- If you need to have files that are encrypted or only stored off line. I'm sure there are work around but I could not get the Chromebook to read files off of my encrypted external hard drive.
- If you need an optic drive to access files or watch DVD/Bluray disc. There is no optic drive. It goes without say that you can not burn files to disc either.
- If you are going to want to play PC games that require a native application or a disc to play.
- If you are going to need uses that is longer than 6 hours without charging. Since the battery is not removable, you can't carry a spare with you.
- If you would like to stream quality video.
- If you would like to upgrade your machines. Google does not allow upgrades. In fact it will brick the device if you change the hardware.
Using the thing in Real Life:
Since the operating system is so light and you have a 16g SSD, the thing boots from completely off in about 30 second and I notice no delay from sleep mode(see the video at http://youtu.be/8Rrhb_YdQ5Q. In fact I found it somewhat faster than my phone. If you are needing an always on device for quick access to the web and web application, I can't think of a better choice. Though I did notice a great deal of lag when launching Spotify but I even get that on my desktop. Also because I'm in the habit of having 5 to 6 to 10 browser tabs open at one time, I think it is important to point out that I did notice that from time to time, there was a lag switching from tab to tab. When you get around 8 tabs it seems to shutdown the tab and then when you re-open the tab it has to reload the page. I don't think it is completely closing the tab because I have had tabs open that I was writing an e-mail or editing a page on the site and didn't lose any data I hadn't saved.
I've had no problem editing, updating or installing additional scripts on my Drupal sites or using cpanel. In fact, I installed a development version of Drupal 8 on a sub-domain and did all of it on the Chromebook without an issue.
Working in the cloud, access to Google Drive and Dropbox have both been seamless. Netflix, Amazon, Hulu played without an issue. I haven't really played with Google Music, Amazon Cloud or Sony Music but since even their normal interface is through a browser I do think there will be an issue.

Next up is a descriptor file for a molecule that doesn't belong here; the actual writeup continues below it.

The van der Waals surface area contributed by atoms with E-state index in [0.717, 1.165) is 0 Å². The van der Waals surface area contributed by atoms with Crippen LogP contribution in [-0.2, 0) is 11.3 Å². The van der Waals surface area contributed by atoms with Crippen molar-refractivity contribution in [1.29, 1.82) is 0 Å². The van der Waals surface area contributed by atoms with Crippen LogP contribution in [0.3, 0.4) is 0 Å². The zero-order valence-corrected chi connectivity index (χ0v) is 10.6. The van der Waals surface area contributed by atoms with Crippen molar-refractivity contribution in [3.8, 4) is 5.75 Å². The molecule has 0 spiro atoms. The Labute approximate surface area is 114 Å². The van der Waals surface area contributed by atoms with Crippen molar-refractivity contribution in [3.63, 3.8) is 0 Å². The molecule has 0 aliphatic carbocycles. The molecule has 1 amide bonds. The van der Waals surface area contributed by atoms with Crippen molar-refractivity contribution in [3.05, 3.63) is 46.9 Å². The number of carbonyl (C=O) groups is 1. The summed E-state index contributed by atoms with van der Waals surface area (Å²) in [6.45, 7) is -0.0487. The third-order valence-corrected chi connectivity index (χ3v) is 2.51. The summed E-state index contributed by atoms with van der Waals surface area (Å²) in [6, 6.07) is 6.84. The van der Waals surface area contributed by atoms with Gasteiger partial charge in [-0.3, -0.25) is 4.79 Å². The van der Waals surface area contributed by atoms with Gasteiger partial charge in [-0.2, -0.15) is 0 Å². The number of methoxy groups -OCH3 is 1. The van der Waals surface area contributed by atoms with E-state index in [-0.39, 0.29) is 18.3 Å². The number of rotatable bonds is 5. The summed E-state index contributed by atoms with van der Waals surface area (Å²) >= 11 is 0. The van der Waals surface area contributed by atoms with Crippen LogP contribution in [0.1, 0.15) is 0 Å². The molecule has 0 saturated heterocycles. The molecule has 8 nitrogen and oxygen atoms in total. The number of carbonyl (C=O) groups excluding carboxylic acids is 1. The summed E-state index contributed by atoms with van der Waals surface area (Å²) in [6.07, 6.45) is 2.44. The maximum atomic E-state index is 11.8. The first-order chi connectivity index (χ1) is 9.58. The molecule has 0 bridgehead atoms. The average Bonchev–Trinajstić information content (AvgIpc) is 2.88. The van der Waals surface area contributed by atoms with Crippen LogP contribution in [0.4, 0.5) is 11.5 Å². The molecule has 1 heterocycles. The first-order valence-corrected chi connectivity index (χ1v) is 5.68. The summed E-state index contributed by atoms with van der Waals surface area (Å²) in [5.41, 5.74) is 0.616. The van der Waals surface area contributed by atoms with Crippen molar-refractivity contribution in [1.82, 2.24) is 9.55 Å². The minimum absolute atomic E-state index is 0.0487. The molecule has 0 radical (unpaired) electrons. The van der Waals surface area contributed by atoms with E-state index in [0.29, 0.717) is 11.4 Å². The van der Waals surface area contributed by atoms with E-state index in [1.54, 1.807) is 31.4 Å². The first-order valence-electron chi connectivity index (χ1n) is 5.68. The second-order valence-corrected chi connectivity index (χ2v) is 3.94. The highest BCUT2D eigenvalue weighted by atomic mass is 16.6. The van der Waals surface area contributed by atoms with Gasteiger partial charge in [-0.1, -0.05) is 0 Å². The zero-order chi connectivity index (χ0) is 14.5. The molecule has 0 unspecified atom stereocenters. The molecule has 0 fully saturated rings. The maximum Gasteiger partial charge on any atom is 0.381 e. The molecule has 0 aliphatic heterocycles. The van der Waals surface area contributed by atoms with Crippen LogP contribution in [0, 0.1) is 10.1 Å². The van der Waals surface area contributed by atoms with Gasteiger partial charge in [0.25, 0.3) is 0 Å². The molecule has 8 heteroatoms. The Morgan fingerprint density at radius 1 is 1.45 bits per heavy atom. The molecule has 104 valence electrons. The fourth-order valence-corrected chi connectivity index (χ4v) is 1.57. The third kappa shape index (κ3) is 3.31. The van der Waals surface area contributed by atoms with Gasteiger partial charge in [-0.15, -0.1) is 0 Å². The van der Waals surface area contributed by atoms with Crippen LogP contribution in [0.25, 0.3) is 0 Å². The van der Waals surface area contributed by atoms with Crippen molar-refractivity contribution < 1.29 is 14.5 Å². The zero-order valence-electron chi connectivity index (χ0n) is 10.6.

I like to keep my laptop next to the bed and do the last bit of checking e-mail, browse a bit or watch a video before going to sleep. The size makes it a great belly computer. Light and easy to use. Videos look great and about the only thing I would ask they added would be a back lit keyboard for uses in the dark.
The keyboard is very responsive and well spaced and the only thing that I really miss is the "home" and "end" key. The short cut is a game of twister requiring alt + control + arrow up for Home and the arrow down for end. Most of the other shortcuts are the same as the Chrome Browser. Samsung added a bunch of media keys where the function keys normally would be and create easy access to a number of often used functions like volume up and down, screen brightness and mute. The others seem to be focused on web browser which really seem pointless to me but could be useful.
The touch pad is a single pad without any buttons and take a few minutes to get used to. Single finger click handles the function of a traditional left click. While two finger click handles the function of a traditional right click. I have struggled with this one because from time to time it seems to only notice one finger. Scrolling is done by sliding two fingers across the pad and I have to say that I have found it really responsive and better than a lot of scrolling gestures on laptop touch pads. Drag and drop does take a little getting used to, you click the item with one finger and move it with the another finger and release by pulling both fingers away.